WM: Now that you’ve graduated, what pushed you into the job and into the area that you’re doing now?

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EB: Now I’m doing cybersecurity consulting at Accenture, so I’m helping them protect their products and stuff from hackers. I first got interested in cybersecurity when I completed an externship with Morgan Stanley’s cyber security team my sophomore year at Bucknell. That was just like a one-day job shadow to meet as many people as you can in cybersecurity. I love that it was fast-paced, and it was new, and there was just so much going on…again, the puzzles, like figuring out how to hack the system, and stuff like that. I enjoyed everything about that experience and, after that, I knew I wanted to do cybersecurity. Going into my senior year of Bucknell, I worked as a machine learning software developer for Booz Allen Hamilton. It solidified my love for cybersecurity, so the second half of my internship, they gave me this challenge, it’s called Capture the Flag, which is pretty much like it’s like a hacking challenge. You have to hack the system. And then at the end, you get a flag. The secret message is the flag pretty much. From there I ended up at Accenture, and I couldn’t be happier with it.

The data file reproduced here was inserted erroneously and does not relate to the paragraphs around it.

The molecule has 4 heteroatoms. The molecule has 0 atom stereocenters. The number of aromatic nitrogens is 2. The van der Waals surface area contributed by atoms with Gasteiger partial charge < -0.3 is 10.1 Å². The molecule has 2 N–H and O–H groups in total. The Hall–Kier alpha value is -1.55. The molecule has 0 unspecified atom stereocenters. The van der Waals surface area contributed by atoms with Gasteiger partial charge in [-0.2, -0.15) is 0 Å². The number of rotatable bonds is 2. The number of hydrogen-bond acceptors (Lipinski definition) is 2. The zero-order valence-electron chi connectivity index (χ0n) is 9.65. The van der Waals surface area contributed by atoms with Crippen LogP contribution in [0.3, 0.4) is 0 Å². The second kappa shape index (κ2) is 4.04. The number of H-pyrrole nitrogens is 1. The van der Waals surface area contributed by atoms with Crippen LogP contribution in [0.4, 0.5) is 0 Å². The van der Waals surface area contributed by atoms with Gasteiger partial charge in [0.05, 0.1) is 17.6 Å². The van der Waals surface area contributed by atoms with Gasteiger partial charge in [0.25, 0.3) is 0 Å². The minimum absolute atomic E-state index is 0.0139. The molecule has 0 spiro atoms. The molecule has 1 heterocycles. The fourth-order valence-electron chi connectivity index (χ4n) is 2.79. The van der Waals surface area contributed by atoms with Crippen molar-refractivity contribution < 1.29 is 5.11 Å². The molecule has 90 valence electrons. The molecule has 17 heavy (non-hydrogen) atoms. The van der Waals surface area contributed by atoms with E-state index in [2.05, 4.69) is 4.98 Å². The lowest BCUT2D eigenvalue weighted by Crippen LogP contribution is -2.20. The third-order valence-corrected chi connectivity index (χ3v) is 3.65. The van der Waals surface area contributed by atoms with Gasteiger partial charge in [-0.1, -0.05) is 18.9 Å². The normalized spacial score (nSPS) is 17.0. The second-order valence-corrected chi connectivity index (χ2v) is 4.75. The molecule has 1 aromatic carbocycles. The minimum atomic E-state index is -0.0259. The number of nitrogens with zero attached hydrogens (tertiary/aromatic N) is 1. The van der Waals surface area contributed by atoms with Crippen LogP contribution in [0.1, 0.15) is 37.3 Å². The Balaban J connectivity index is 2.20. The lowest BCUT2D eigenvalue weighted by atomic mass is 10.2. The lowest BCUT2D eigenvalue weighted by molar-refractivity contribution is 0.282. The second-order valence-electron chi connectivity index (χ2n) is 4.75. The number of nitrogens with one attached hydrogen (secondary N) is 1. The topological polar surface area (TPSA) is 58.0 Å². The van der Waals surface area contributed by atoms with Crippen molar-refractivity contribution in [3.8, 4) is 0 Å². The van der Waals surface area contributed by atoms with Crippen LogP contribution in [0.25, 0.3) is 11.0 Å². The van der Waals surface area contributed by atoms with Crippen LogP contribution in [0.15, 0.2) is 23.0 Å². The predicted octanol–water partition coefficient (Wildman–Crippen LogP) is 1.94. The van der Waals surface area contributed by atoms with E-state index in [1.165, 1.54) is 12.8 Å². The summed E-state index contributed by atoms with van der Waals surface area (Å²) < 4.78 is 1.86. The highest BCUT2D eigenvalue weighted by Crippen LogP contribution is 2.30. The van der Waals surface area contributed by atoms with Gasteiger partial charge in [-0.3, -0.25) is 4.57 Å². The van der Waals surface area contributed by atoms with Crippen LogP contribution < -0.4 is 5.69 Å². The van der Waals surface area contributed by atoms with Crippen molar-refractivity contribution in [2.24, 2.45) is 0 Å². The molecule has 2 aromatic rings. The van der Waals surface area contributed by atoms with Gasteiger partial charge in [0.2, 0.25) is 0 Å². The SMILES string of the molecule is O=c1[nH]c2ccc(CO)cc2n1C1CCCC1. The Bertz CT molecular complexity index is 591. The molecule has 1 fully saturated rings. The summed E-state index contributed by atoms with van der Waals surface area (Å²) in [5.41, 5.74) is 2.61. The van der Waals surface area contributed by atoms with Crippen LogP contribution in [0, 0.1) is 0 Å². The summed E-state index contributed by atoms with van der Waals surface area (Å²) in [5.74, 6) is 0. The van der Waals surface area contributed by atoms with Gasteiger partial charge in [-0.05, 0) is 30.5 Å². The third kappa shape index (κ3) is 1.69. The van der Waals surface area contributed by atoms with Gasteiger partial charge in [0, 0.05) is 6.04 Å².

WM: As far as The STEM Diaries goes, you have so many resources for girls to get into this. You have blog, you have books, so is there anything you’re looking to expand on, or any areas of science that you’re looking to add more to?

EB: I would say the next step is going, I know, this is like a very generic word, to cool places. I want to show the STEM behind these places that people visit all the time and showing, like, here’s a cool place, and it’s related to STEM. There’s also adding new blog posts about life and science, like how to make the perfect cup of coffee according to science. I’m going to go into a coffee shop and film and learn how to make their coffee and then relate it back to science.

WM: I can’t imagine your workload as an engineering major at Bucknell. But the fact that you were able to crank out these guides and all these books and stuff…how were you able to find that work-life balance?